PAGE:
Since 2018, VeChain has partnered with the Mathematical Institute at Oxford University to carry out research and provide independent scientific advice. As of August 11, it appears this collaboration is beginning to pay dividends.
Yesterday, the VeChain Foundation tweeted,
“with the purpose of supporting the #blockchain industry, #VeChain and the University of Oxford releases AlphaBlock – our joint research paper on blockchain consensus”.
In a blog post, VeChain went on to detail the need for its proposed AlfaBlock framework,
“considering the pivotal role of consensus protocols in blockchain systems, the University of Oxford and the VeResearch team jointly published a technical paper which proposes a framework for assessing blockchain consensus protocols.”
The Blockchain Space is Littered With Consensus Designs
While the security of these designs can be analyzed theoretically, there is no recognized way to assess the actual performance of a particular consensus design objectively. According to Vechain,
“this causes a significant problem in the adoption efforts for the blockchain industry.”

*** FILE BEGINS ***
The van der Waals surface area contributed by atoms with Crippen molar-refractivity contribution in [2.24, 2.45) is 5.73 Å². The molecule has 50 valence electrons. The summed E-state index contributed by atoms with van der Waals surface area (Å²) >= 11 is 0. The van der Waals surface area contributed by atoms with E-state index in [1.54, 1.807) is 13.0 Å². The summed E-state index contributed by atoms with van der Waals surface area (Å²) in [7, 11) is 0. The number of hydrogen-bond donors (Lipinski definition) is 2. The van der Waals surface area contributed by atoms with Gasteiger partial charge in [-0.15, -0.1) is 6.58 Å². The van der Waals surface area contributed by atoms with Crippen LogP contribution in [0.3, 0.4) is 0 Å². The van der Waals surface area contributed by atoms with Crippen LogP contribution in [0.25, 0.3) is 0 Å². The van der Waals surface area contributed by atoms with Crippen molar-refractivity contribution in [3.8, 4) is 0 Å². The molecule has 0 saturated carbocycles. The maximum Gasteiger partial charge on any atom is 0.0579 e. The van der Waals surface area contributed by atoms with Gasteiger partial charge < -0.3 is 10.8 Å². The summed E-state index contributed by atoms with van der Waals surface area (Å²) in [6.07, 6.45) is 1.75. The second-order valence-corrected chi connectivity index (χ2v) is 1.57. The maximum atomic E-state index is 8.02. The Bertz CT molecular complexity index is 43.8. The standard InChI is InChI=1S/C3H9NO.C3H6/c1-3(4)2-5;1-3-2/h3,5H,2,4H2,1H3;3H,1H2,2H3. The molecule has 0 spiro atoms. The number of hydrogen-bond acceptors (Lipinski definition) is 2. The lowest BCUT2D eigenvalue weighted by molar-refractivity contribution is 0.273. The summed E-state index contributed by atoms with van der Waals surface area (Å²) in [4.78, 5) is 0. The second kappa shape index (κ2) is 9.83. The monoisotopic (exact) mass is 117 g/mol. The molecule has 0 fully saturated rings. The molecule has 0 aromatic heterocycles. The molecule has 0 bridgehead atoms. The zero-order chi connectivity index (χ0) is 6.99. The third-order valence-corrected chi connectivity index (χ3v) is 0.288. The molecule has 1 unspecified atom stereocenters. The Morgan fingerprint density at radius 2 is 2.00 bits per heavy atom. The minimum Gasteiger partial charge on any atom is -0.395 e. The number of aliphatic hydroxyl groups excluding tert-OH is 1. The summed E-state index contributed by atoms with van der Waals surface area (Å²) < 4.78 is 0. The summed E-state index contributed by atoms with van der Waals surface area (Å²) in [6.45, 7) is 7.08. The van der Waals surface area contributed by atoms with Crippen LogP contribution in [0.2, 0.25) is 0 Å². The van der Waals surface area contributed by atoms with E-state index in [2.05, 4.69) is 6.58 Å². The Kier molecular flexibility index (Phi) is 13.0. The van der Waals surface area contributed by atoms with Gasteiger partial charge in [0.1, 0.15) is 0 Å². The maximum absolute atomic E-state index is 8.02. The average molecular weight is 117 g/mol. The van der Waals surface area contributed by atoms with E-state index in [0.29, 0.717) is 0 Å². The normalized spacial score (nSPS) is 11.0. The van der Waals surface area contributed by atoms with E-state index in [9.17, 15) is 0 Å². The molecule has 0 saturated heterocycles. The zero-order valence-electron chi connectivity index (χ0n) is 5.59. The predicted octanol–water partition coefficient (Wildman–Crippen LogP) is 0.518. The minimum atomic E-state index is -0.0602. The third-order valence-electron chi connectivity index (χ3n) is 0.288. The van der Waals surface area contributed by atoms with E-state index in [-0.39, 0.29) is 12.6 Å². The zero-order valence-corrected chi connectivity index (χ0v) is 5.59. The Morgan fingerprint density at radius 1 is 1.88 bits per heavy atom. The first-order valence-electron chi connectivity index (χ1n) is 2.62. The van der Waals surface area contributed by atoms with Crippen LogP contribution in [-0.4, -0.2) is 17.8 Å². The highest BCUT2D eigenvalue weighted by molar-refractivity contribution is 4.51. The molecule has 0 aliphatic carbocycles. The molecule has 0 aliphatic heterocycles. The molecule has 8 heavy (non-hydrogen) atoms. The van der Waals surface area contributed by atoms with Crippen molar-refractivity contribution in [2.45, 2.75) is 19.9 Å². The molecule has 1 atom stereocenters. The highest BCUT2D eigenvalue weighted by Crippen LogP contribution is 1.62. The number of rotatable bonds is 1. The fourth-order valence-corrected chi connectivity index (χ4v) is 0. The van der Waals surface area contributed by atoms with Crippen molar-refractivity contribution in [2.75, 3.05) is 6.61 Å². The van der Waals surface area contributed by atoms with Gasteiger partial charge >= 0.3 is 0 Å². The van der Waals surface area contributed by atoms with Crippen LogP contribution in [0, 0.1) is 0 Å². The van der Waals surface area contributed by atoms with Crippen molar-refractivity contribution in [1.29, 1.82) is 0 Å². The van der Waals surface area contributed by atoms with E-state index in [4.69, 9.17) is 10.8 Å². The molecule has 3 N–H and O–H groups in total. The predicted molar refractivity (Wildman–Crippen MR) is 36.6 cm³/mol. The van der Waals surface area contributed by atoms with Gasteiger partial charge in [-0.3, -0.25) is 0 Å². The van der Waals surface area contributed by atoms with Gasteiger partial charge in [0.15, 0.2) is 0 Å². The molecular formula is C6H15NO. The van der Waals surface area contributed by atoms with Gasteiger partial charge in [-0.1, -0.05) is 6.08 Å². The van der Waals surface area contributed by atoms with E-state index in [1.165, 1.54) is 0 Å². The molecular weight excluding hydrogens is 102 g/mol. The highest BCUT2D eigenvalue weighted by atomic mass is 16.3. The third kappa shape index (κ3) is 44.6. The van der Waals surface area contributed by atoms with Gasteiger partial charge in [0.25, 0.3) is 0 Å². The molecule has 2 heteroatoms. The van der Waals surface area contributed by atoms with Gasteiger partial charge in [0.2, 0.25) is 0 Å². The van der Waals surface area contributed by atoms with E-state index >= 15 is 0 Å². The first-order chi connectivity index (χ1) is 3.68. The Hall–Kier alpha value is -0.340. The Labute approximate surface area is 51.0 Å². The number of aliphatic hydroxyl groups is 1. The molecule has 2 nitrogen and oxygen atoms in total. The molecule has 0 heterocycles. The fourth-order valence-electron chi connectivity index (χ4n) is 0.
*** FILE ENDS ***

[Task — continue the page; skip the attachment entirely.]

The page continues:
The Alphablock framework is a solution in that it allows researchers to compare the overall performance of Byzantine Fault Tolerant (BFT) consensus, Nakamoto Consensus (NC), and other protocols.
Critically, it enables blockchain developers to test their consensus designs under different network conditions without actually implementing them.
Previously there was no model that let researchers gauge the effectiveness of a blockchain protocol without actually building it. The proposed framework could be a powerful tool for both academia and developers working on “real-world” use.
VeChain Continues to Make Progress
Founded in 2015, Vechain is an ambitious, enterprise-focused project striving to connect blockchain technology to the real world. VeChain describes itself as “an enabler to drive technology implementation that would bring tangible business value for enterprises.”
As such, the VeChain Foundation has long been committed to strengthening the consensus of the VeChainThor blockchain. In terms of the underlying crypto, VET was last seen treading water before awaiting the next big move.
Per the VeChain post, the work with Oxford University is “just one example of our leadership in the industry.” Plans are in place to extend the scope of Alphablock and further collaborate on other topics like DeFi and blockchain economic models.
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How Blockchain technology is revolutionising Fintech in 2020